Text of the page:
Jonathan Fitchew

So the wife has taken an interest in feng shui. I don’t understand the mechanics - something to do with harmonising people with their environment. I can’t say I was a fan. When your furniture has stood in place for years, you’re accustomed to the look and feel of a room. Mixing it up is unsettling.

We’re innately adverse to change - it’s a survival instinct, protecting us from unnecessary risk. So when an employee is in place so long they’re almost part of the furniture, it stands to reason that their loss will breed resistance, regardless of the circumstance.

The higher up the management ladder you go, the greater the sting. You’ll barely notice the loss of a lamp, but tear out the sofa and you’ll know it. For most, the instinct is to replace like-for-like or simply ‘upgrade’ to a newer model, especially if the previous version did the job well. The look and feel of the new tends to have echoes of the old - we go with what we know, what we trust. (They don’t call it brand loyalty for nothing).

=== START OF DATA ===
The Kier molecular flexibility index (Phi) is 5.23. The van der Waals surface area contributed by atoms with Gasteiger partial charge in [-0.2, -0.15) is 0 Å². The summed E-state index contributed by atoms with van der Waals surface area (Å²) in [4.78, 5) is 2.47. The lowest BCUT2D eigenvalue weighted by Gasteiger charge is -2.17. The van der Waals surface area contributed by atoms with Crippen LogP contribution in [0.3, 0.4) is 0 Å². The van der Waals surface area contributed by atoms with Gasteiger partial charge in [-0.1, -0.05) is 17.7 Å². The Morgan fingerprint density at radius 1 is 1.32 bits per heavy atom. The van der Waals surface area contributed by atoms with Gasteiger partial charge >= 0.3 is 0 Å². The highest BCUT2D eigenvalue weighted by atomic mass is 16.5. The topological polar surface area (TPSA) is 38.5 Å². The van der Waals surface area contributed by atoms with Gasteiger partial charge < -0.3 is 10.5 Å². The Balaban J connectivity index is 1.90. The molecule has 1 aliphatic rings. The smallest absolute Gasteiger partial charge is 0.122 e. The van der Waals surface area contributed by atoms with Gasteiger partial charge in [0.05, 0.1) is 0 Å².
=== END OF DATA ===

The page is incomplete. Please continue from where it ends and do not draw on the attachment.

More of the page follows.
Actually, I have to take my hat off to my wife. Shaking up the room isn’t so bad. I’m not saying I can feel the energy “flowing” through the house, but challenging the familiar casts things in a different light. In business, we shouldn’t be afraid to do the same.

Loss of a senior employee doesn’t always have to be a cause for high blood pressure and emergency board meetings. OK, so you’ve got established processes, an embedded structure and a certain way of doing things. But perhaps it’s been that way so long, you’ve stopped seeing it. Loss can be an opportunity - a chance to review your own business feng shui.

Next time you come to recruit a replacement at senior level, take time for a macro assessment. By considering the skillsets and processes within your team, you can map out the gaps that actually need filling. Can these be resolved by a move internally? Can certain responsibilities be collated and condensed?

If the role you’re looking to fill is no longer fit-for-purpose or in line with changes in your business, stepping outside the comfort zone could inject the new energy your team needs to excel. So before jumping to buy another unnecessary piece of furniture, look at the room as a whole. Overcoming our fear of change can dramatically improve business harmony.

Jonathan Fitchew is CEO of Pareto Law